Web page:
Red White and Muslim contains the same seven chapters it did five years ago. I notice the contents page is now free of the "because" wording. In Why I Am a Muslim, for example, the chapter is called "Because I was Born Muslim." In Red White and Muslim, it is simply "Born Muslim." The chapters cover a vast spectrum of different reasons for being Muslim, including Allah's expectation that we are created imperfect, the rich mysticism of Sufism, the diversity of Islam, and other subjects. Hasan's first book was called American Muslims, which launched her literary career because it had the odd fortune to be released close to 9-11. That book was a poorly researched rant, and Why I Am a Muslim/Red White and Muslim is much more thoroughly researched.
The final chapter is easily the most disputable one. In that chapter Hasan insists that being a Muslim makes her a better American and vice versa. Plenty of people, both Muslim and non-Muslim, will dispute that idea until the return of the great Muslim Prophet Isa (better known to you never-Muslims as Jesus. Yeah, that Jesus). Hasan calls herself a Muslim feminist cowgirl and insists that Islam is a woman's religion in the sixth chapter. This book brings a lively balance of fact and opinion which makes it both informative and readable. No doubt the super-hardcore Muslim crowd will definitely have problems with it, but those guys have problems with the fact that Hasan doesn't wear hijab - the woman's head covering - and would probably stick their fingers in their ears and yell "lalalalaIcan'thearyou!!!" before ever listening to a halfway intelligent interpretation of Islam.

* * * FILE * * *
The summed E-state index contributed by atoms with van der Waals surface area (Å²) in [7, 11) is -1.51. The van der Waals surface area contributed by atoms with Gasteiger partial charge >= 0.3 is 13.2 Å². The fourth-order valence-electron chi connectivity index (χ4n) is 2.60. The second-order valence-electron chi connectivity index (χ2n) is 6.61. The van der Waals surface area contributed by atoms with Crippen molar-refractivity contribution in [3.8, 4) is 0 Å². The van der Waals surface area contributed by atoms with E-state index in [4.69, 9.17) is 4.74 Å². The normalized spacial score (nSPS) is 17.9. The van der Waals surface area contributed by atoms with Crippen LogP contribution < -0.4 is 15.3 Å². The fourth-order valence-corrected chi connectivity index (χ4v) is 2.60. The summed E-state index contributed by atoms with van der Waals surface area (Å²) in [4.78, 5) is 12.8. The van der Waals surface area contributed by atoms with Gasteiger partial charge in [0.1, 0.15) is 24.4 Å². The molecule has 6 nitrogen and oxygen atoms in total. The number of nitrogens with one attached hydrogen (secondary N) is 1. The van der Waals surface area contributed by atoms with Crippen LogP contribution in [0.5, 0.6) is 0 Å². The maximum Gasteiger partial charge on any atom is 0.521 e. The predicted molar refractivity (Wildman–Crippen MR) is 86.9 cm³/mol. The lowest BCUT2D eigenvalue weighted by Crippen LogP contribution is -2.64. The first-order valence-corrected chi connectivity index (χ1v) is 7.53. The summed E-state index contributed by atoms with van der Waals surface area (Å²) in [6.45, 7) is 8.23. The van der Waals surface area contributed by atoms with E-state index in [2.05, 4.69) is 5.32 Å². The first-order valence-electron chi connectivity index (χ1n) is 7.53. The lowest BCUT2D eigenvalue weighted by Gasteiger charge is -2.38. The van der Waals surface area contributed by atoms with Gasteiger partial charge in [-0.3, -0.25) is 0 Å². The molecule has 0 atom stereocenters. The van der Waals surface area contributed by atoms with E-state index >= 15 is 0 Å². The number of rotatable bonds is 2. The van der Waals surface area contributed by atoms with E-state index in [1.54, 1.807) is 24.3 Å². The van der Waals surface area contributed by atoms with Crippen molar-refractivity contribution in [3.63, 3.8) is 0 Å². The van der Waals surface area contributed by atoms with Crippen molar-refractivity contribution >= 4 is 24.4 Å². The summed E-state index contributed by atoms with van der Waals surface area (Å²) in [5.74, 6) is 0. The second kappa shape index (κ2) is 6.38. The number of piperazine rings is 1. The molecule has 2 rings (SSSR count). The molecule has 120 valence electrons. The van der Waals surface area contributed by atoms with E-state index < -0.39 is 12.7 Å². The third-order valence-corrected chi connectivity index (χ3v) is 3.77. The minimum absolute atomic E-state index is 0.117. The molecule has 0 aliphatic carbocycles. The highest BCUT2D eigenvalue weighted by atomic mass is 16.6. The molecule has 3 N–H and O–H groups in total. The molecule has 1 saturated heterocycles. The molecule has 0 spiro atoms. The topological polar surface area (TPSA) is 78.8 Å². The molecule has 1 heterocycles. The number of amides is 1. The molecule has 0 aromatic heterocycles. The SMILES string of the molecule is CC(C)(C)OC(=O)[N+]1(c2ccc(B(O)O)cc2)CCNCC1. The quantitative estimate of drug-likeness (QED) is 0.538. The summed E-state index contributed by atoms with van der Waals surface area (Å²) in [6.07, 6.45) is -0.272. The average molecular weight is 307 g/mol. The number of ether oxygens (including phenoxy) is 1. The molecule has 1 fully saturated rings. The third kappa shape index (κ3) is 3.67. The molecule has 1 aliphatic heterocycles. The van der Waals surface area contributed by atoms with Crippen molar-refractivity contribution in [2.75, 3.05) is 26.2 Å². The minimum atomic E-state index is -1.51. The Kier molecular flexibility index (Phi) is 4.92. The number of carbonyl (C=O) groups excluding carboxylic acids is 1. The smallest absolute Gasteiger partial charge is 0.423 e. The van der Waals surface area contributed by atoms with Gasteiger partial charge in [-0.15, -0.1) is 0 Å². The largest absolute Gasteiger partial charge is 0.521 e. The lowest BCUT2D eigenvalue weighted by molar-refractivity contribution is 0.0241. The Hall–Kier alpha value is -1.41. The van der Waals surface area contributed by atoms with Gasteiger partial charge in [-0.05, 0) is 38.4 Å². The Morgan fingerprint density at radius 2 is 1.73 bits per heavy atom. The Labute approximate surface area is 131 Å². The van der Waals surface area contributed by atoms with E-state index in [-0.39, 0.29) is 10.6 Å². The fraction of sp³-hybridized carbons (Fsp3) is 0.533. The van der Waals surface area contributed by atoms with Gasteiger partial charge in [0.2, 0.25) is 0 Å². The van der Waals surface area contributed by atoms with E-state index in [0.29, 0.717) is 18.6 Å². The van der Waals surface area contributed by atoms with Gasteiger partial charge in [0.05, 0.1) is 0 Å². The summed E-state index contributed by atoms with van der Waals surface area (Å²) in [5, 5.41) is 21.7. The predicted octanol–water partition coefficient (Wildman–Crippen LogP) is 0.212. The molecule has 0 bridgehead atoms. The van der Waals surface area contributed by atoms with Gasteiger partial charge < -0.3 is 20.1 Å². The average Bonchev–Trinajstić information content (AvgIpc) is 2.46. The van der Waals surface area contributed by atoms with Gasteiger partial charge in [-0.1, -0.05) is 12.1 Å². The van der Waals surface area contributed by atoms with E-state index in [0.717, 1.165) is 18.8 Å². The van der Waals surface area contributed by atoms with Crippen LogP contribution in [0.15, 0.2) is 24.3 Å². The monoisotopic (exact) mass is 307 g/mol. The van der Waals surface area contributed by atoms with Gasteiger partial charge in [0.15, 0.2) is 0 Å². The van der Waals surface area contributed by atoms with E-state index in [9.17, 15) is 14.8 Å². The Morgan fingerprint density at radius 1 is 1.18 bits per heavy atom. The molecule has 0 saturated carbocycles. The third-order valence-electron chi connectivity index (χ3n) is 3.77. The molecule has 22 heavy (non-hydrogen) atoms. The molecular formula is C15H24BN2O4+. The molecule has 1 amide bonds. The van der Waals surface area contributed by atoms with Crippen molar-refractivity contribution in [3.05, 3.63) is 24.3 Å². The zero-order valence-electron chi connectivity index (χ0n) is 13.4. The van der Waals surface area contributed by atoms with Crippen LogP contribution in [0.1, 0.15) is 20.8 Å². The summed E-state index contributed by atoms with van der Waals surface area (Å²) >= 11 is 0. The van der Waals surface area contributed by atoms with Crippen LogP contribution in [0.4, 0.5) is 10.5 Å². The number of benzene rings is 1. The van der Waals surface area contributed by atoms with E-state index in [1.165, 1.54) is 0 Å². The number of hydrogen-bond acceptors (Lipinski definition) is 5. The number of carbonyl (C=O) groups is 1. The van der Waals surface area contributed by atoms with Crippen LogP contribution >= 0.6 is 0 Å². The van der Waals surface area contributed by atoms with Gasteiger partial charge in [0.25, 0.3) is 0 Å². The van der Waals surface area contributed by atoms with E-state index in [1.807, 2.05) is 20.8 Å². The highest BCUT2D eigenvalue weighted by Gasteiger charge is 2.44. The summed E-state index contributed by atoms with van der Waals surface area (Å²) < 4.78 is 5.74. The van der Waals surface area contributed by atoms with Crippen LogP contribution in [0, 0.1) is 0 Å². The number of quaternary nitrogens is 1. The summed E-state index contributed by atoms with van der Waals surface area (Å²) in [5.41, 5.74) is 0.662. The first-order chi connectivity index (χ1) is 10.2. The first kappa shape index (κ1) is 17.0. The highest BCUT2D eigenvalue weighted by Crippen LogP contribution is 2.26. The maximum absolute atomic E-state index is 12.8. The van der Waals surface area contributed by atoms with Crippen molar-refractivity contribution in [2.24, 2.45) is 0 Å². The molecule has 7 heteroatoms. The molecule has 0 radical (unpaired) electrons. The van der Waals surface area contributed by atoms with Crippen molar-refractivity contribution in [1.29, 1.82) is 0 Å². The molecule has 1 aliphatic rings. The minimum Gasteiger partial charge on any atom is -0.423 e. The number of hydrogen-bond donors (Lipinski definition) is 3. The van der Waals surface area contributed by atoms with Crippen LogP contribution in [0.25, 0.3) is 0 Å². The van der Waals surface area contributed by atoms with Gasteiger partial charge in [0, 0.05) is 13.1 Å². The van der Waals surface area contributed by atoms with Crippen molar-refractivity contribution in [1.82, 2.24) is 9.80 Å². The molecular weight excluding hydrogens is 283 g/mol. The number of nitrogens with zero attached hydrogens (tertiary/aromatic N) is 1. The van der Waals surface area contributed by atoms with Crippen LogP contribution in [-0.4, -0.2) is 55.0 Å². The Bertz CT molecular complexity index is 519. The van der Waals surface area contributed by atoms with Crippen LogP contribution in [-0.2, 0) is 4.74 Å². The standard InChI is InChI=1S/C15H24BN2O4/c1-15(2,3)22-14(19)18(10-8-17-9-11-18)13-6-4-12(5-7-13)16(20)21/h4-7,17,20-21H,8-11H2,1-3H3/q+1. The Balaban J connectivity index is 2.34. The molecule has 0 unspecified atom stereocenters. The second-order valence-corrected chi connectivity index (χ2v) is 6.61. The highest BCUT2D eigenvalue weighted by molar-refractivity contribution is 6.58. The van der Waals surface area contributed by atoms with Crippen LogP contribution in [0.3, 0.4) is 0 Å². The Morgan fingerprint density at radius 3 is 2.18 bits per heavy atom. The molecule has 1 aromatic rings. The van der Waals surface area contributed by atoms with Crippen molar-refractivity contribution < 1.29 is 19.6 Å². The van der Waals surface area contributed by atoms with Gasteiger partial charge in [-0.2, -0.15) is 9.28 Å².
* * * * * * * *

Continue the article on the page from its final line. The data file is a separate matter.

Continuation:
The third, fourth, and fifth chapters provide some of the more interesting viewpoints. The third brings new ideas about Sufism, the well-known mystic tradition which is the great drawing card for many people's entry into Islam. The fourth makes the argument that Allah doesn't expect people to be perfect and so Islam is more forgiving toward mistakes. The fifth is about the diversity of people who are Muslims, a favorite chapter of mine which reminded me of the Islamic Society of Central New York in Syracuse, New York, where I once attended Jummah prayer. I had seen a wide variety of different people there of all different races, worshipping the same god.
Throughout the book, Hasan comes off as quick-witted, smart, and likable. She spends a lot of time talking about her ideas of what it means to be a Muslim in the United States, and relates a lot of what she says to her own personal experiences. In all of it, Hasan comes off as a woman who practices every word she preaches, and that alone reminds me that all those terrorist nutcases we see on Fox News are in fact a minority that just makes a lot of noise and leaves 99 times as many Muslims who are watching from home scratching their heads. It almost made me wish I was a Muslim again myself. I was reminded of some of the things I enjoyed about being Muslim.
I converted to Islam in 2002 and became an apostate in a major fit of anger in 2005. A lot of my anger from my apostasy creeped into reviews of things Muslims had anything to do with at the time. But honestly, since then my stance has softened a great deal. (Though I'm not about to rush out to the nearest masjid and recite shahada again.) While I'm very mad at Asma Gull Hasan - a Muslim mouthpiece I've always really liked - right now for wasting my time and tricking me into reading a book I've already read and reviewed, it doesn't change the fact that Why I Am a Muslim was an excellent book and that Red White and Muslim is simply an enhanced version of it. My one-star rating comes because of corporate trickery - they should have just given it its old title and they shouldn't have tried to pass it off as an autobiography. That's just low. But I do recommend reading Why I Am a Muslim/Red White a Muslim or whatever title those corporate pricks come up with later to trick people who already own it into buying it a third time.
Offers a glimpse into the life of a young American-born born Muslim, who is a woman journalist and a lawyer, sharing a vision of one of the world's greatest religions that is ethnically diverse, tolerant of others, and supportive of women's rights. Original. 15,000 first printing.